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True Grit

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Some people come of age. Others have adulthood thrust upon them. Within hours of arriving at Ft. Smith, Arkansas to retrieve her murdered father, 14-year-old Mattie Ross (played crisply and unsmilingly by newcomer Hailee Steinfeld) has paid the undertaker and seen three men hanged. Her troubles have barely begun. True, she could simply turn around and go back home. But she’s determined to see her father’s killer (Josh Brolin) brought to justice, which means enlisting the help of the meanest Federal Marshal money can buy, a one-eyed frontier veteran named Rooster Cogburn (Jeff Bridges), who’s happy to pull a cork or a trigger, happier still to say as few words as possible while doing so, and prone to few gentle sentiments when he does talk. He’s the perfect guide, in other words, for the hard country into which her nemesis has disappeared.


In this second adaptation of Charles Portis’ 1968 novel—the first earned John Wayne his only Oscar—Joel and Ethan Coen offer sweeping, mythic images of the Old West, then populate them with characters who behave heroically either by accident, or in spite of tremendous flaws. Having become a lawman only after stints as a bushwhacker, outlaw, and restaurateur, Cogburn never appears settled into his career on the right side of the law, and Bridges plays him as a man in the midst of a perpetual grump when circumstances don’t force him to rise to the occasion. He stands in sharp contrast to Matt Damon as LaBoeuf, a vain Texas Ranger also on the killer’s tail.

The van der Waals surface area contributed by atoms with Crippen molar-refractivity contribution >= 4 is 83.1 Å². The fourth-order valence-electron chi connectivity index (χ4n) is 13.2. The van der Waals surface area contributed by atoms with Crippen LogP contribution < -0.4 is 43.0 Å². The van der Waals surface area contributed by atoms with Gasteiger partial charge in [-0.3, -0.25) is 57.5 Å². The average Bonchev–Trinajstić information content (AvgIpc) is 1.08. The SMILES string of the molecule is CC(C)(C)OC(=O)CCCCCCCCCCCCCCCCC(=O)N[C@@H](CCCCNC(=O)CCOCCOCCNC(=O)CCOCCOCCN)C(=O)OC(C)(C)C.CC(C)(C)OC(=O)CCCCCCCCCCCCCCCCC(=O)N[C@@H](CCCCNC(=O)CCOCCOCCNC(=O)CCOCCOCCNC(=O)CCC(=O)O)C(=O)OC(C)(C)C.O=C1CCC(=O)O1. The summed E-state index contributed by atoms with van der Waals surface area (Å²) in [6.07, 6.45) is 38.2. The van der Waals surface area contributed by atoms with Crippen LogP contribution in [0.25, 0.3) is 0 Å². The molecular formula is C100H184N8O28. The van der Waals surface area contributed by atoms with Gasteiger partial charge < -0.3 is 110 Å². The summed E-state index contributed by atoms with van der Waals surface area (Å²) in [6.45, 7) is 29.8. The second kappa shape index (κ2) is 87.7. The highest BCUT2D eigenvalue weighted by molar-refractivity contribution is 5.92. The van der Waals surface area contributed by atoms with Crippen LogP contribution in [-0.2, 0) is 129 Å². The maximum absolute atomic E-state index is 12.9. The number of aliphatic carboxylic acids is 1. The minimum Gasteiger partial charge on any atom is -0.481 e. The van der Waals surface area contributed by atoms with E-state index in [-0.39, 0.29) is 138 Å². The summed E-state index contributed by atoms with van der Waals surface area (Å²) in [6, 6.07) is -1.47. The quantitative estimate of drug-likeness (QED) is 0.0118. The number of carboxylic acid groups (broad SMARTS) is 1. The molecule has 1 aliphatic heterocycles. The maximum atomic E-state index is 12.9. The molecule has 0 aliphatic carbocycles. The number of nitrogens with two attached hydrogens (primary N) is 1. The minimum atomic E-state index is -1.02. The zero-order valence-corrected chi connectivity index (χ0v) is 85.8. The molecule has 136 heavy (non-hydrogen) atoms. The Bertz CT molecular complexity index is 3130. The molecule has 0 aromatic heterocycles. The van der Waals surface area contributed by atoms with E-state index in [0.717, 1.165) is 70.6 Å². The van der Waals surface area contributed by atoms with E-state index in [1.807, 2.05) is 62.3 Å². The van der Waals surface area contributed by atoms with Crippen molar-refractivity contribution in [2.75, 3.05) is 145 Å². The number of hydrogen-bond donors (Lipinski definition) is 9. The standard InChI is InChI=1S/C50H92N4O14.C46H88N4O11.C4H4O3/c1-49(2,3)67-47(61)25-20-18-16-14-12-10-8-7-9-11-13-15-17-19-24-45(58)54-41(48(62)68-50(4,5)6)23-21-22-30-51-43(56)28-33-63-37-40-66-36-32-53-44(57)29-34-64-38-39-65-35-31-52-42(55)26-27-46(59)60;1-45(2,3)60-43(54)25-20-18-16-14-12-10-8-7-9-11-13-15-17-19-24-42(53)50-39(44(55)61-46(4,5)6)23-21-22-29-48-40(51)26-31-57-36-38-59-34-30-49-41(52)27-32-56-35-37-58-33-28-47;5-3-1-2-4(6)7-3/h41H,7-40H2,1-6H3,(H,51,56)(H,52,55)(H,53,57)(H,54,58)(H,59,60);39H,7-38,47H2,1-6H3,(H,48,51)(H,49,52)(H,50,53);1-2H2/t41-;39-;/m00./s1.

The Coens direct True Grit with a light touch, but like Portis’ stark, funny novel, their adventure tale shaves off none of the rough edges. It’s simultaneously rollicking and grave, alternating moments of fine dark humor with startling violence as it drags Mattie into the world of adult responsibilities and the danger and lost innocence that come with them. She tries to buy revenge using the terms of trade her father taught her, then discovers she’s made a purchase that won’t fit easily fit onto a sum-filled balance sheet. The West here is a place of blood, black humor, and unsparing consequences, a land to test the character of even the toughest men, to say nothing of a willful girl with revenge in her heart and braids still in her hair.